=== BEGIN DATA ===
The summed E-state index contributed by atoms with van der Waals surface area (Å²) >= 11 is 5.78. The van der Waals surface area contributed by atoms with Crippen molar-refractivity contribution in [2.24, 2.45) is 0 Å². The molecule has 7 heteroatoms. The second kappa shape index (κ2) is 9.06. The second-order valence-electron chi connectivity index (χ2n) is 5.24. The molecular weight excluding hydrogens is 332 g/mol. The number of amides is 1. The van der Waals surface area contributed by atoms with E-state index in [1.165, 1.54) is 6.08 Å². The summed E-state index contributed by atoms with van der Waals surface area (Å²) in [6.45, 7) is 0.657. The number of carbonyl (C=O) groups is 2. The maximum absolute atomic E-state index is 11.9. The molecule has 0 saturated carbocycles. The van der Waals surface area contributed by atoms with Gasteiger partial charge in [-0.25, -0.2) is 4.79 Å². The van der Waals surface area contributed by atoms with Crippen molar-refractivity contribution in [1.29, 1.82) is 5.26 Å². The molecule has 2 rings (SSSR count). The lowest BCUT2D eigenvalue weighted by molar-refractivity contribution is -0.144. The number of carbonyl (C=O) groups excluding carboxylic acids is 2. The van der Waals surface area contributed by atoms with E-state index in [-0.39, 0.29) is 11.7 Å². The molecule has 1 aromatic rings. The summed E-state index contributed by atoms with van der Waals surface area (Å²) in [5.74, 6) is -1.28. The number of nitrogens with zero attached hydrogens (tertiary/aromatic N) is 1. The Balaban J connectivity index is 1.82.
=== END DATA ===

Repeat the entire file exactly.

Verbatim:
The summed E-state index contributed by atoms with van der Waals surface area (Å²) >= 11 is 5.78. The van der Waals surface area contributed by atoms with Crippen molar-refractivity contribution in [2.24, 2.45) is 0 Å². The molecule has 7 heteroatoms. The second kappa shape index (κ2) is 9.06. The second-order valence-electron chi connectivity index (χ2n) is 5.24. The molecular weight excluding hydrogens is 332 g/mol. The number of amides is 1. The van der Waals surface area contributed by atoms with E-state index in [1.165, 1.54) is 6.08 Å². The summed E-state index contributed by atoms with van der Waals surface area (Å²) in [6.45, 7) is 0.657. The number of carbonyl (C=O) groups is 2. The maximum absolute atomic E-state index is 11.9. The molecule has 0 saturated carbocycles. The van der Waals surface area contributed by atoms with Gasteiger partial charge in [-0.25, -0.2) is 4.79 Å². The van der Waals surface area contributed by atoms with Crippen molar-refractivity contribution in [1.29, 1.82) is 5.26 Å². The molecule has 2 rings (SSSR count). The lowest BCUT2D eigenvalue weighted by molar-refractivity contribution is -0.144. The number of carbonyl (C=O) groups excluding carboxylic acids is 2. The van der Waals surface area contributed by atoms with E-state index in [-0.39, 0.29) is 11.7 Å². The molecule has 1 aromatic rings. The summed E-state index contributed by atoms with van der Waals surface area (Å²) in [5.74, 6) is -1.28. The number of nitrogens with zero attached hydrogens (tertiary/aromatic N) is 1. The Balaban J connectivity index is 1.82.